9. Calculate the cardiac output (CO) in ml/min as Equation 3. The heart rate is measured manually by the pressure pad embedded in the animal bed as described above, because the scanner is not able to register the high frequent heart rate adequately.
    10. Depending on the research question and population under study, index the CO and SV for subject size by means of tibia length or body weight, according to previously published formulas50.

5. Statistical analyses

  1. Open the software used for data visualization and statistical analyses.
  2. Sort the data per group (PAB and sham) with every group in a separate column.
  3. Use the Mann-Whitney test to compare PAB versus sham for every variable.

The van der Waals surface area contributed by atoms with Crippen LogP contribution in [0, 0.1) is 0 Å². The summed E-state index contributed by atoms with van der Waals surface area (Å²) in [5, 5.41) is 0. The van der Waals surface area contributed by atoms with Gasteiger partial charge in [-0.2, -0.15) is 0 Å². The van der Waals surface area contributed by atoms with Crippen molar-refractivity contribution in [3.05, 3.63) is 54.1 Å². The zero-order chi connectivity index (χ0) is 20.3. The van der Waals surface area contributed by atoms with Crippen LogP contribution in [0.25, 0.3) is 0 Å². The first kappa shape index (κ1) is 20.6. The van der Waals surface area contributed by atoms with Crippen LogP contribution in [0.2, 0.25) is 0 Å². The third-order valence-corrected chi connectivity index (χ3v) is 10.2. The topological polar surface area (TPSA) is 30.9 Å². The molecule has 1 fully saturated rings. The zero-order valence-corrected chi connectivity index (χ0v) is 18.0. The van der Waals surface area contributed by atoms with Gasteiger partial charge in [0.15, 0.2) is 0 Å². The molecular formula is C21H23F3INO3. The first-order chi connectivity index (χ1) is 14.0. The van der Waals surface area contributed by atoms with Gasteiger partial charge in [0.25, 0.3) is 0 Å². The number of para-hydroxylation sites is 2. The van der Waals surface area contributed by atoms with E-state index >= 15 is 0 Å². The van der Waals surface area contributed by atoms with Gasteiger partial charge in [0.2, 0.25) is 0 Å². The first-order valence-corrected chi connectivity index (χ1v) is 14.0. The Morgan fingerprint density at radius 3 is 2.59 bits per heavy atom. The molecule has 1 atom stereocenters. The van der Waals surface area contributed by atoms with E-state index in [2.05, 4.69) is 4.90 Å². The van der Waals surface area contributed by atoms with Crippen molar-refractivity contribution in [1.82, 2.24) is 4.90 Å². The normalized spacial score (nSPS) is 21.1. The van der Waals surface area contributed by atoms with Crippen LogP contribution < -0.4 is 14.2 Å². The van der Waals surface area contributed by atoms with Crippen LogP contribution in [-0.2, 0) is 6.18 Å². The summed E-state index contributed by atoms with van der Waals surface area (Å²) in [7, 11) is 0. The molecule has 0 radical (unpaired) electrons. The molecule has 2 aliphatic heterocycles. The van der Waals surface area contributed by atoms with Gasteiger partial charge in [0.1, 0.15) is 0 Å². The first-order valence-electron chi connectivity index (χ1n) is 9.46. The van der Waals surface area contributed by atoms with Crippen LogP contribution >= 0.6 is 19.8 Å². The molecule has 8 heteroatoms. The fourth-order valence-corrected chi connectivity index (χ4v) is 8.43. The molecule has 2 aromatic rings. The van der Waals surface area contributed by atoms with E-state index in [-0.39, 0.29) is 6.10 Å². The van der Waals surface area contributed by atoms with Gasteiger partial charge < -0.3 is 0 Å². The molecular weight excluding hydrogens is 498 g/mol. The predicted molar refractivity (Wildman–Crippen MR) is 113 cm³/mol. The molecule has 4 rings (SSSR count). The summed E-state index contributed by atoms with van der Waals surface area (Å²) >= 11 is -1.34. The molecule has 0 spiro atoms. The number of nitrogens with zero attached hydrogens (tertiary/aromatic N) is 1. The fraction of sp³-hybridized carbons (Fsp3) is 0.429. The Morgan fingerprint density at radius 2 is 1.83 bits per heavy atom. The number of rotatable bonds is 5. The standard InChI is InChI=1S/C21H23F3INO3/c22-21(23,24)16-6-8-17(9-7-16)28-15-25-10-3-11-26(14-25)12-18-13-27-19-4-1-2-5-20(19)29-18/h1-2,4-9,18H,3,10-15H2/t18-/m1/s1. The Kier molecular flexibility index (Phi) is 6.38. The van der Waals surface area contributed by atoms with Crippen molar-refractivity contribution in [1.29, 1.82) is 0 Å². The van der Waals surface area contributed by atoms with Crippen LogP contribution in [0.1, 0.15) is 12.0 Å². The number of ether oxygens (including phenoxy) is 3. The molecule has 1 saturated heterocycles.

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Representative Results

Mortality rate of the PAB surgical procedure is around 10%. The presented results show characteristics of mice in the sham (n = 5) and PAB (n = 8) groups. As shown in Figure 3, PAB gradient values significantly increased compared to sham animals at 2 and 6 weeks after PAB. This increase of loading caused RV dilatation expressed as increased RV, EDV, and RV ESV (Figure 4A,B). RV dysfunction occurred as RV EF decreased (Figure 4C). RV SV remained unaffected (Figure 4D). RV ED and RV ES mass increased, indicating right ventricular hypertrophy (Figure 4E,F). LV EDV and LV ESV decreased (Figure 4G,H). LV function in terms of LV EF and LV SV was unaffected (Figure 4I,J). Neither LV ED or LV ES mass changed (Figure 4K,L). Septal flattening at both end-diastole and end-systole occurred, reflected by significant decreases of both eccentricity indexes (Figure 4M,N). Heart rate and SV were not different between PAB and sham animals and thus CO was unaffected (Figure 4P,Q). Figure 4O shows representative CMR images at midpapillary level, in end-diastole (top) and end-systole (below) in sham (left) and PAB (right).

Figure 1